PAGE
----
May of my freshman year of college. I had attended screen printing class. I had practiced a little sewing, in the custom design shop. I got a sewing machine and had purchased my first fabric, some really nice, soft Hawaiian cotton lightweight jersey knit. I dropped a tab. I was convinced I could just make this garment, just think it through. I took apart a shirt placed it on the the cotton cut it, elongated it little bit, sewed it together, and puts some dangly pieces on the side seam so it had this little tail. It was actually kinda lit, you could never wash it because it would fall apart, but I had made my own shirt.

    Can you walk us through the process of creating a new piece? 
    First you get inspired. Sometimes it’s external inspiration or internal inspiration. Sometimes its your favorite pieces you want to recreate, or sometimes its a color you had a dream about. Then you start with an intention. Intention is the only thing holding a piece together, it’s the only thing that holds silhouette with utility, with graphic, with color, with material… intention is the glue of all these elements. Then it’s perfection. Just make it perfect as quick as possible as soon as possible.

    What’s the hardest part about working with clothing? How do you overcome this? 
    Clothes are easy. there is a lot of jargon and know-how that just takes time and practice, but clothes are easy, it’s me that I have to overcome. You have to know what you want and not let yourself get in the way of yourself.

    You work a lot with hemp. What do you like about the material? 
    Mmmmm I love hemp. I don’t know what’s not to like about hemp. First and foremost, hemp makes a great product, and as the industrialization of hemp in the country continues, it’s only going to become a better product. My hemp-cotton fleece is so warm and protective, it’s hand might not be as fluffy as 100%, but it drapes differently and just feels like it’s actually there. It’s hard to explain. It’s an experience more people should enjoy. I don’t know, I just love wiping my face on hemp, it’s so satisfying. Hemp is also great agriculturally, it actually enriches the ground with nitrogen and grows faster than other weeds, so it weeds the soil. As a rotational crop, it’s amazing. It requires no pesticides and has been shown to actually increase the yield of the other rotated crop and reduce usage of pesticides.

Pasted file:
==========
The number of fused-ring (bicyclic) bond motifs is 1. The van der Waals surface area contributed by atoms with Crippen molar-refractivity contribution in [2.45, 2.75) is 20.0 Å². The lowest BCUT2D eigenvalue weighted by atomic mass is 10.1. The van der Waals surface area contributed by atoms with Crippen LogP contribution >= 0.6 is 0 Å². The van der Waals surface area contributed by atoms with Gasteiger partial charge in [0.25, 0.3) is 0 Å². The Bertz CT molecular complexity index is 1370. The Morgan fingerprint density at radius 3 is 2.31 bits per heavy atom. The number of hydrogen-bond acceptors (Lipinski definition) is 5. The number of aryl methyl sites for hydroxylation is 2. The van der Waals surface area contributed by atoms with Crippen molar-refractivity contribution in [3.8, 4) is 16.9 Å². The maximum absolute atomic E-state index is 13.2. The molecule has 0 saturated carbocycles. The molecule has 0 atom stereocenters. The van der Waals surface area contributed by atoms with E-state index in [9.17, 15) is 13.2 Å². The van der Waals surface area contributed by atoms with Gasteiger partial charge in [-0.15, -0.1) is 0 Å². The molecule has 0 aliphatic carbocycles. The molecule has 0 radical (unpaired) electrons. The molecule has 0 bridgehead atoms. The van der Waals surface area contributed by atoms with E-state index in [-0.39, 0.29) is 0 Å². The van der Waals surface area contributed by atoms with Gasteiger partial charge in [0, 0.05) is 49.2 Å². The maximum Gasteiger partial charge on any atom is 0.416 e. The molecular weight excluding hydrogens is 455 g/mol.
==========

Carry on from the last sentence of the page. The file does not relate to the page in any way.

Its history in the United States of America and the U.S.’s influence around the world cannot be ignored. The U.S. loved hemp until prohibition and then it was like this deadly sin. In actuality, hemp was a competitor to tree farming, industrial metal producers, of course cotton, and chemical companies. They couldn’t use bleach on hemp because hemp doesn’t respond to bleach, only cotton does. Apparently they weren’t trying to compete, so they all got together and conspired against hemp producers and the general public by demonizing it by associating it with smokable cannabis (hemp is a cannabis plant, but it cannot be smoked). When I use hemp I’m accessing this history.

    Do you have any pet peeves when it comes to streetwear and design? 
    I think mostly just the consumer market. It’s always this fight to be the front of the wave, but at the end of the day, the wave is only as fun as the people make it. An individualist sense of style is hard to find sometimes, or as often as I’d expect. I have respect for people who have their own style and see it through even if it’s only for a little bit.

    What will you be making for us at ComplexCon? 
    You’ll get to choose two garments with the same cut but different colors. I cut them in half and sew them up.

    Any words of advice for someone just starting out?